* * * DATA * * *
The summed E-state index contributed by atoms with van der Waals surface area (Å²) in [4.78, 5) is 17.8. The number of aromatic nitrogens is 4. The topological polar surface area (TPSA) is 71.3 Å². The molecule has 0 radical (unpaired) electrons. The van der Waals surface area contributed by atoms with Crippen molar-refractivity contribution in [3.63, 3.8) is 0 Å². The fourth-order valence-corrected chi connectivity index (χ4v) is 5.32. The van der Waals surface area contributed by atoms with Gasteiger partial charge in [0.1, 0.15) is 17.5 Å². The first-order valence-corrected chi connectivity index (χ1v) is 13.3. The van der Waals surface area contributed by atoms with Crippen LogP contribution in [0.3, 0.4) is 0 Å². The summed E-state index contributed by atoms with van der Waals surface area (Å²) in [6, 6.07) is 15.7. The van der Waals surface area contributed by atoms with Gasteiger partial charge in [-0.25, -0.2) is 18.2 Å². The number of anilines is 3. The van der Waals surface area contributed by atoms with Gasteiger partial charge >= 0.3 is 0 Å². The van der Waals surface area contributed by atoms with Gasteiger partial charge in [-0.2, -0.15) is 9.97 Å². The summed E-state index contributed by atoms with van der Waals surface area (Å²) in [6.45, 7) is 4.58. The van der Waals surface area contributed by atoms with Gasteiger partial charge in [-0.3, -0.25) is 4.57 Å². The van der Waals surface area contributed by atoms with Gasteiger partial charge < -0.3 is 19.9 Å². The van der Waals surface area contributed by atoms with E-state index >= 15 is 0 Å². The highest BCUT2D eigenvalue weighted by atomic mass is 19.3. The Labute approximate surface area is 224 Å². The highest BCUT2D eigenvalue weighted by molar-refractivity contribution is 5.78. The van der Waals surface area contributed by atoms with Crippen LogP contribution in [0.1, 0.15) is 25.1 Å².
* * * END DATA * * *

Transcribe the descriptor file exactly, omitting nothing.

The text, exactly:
The summed E-state index contributed by atoms with van der Waals surface area (Å²) in [4.78, 5) is 17.8. The number of aromatic nitrogens is 4. The topological polar surface area (TPSA) is 71.3 Å². The molecule has 0 radical (unpaired) electrons. The van der Waals surface area contributed by atoms with Crippen molar-refractivity contribution in [3.63, 3.8) is 0 Å². The fourth-order valence-corrected chi connectivity index (χ4v) is 5.32. The van der Waals surface area contributed by atoms with Gasteiger partial charge in [0.1, 0.15) is 17.5 Å². The first-order valence-corrected chi connectivity index (χ1v) is 13.3. The van der Waals surface area contributed by atoms with Crippen LogP contribution in [0.3, 0.4) is 0 Å². The summed E-state index contributed by atoms with van der Waals surface area (Å²) in [6, 6.07) is 15.7. The van der Waals surface area contributed by atoms with Gasteiger partial charge in [-0.25, -0.2) is 18.2 Å². The number of anilines is 3. The van der Waals surface area contributed by atoms with Gasteiger partial charge >= 0.3 is 0 Å². The van der Waals surface area contributed by atoms with Gasteiger partial charge in [-0.2, -0.15) is 9.97 Å². The summed E-state index contributed by atoms with van der Waals surface area (Å²) in [6.45, 7) is 4.58. The van der Waals surface area contributed by atoms with Gasteiger partial charge in [-0.3, -0.25) is 4.57 Å². The van der Waals surface area contributed by atoms with Gasteiger partial charge < -0.3 is 19.9 Å². The van der Waals surface area contributed by atoms with E-state index >= 15 is 0 Å². The highest BCUT2D eigenvalue weighted by atomic mass is 19.3. The Labute approximate surface area is 224 Å². The highest BCUT2D eigenvalue weighted by molar-refractivity contribution is 5.78. The van der Waals surface area contributed by atoms with Crippen LogP contribution in [0.1, 0.15) is 25.1 Å².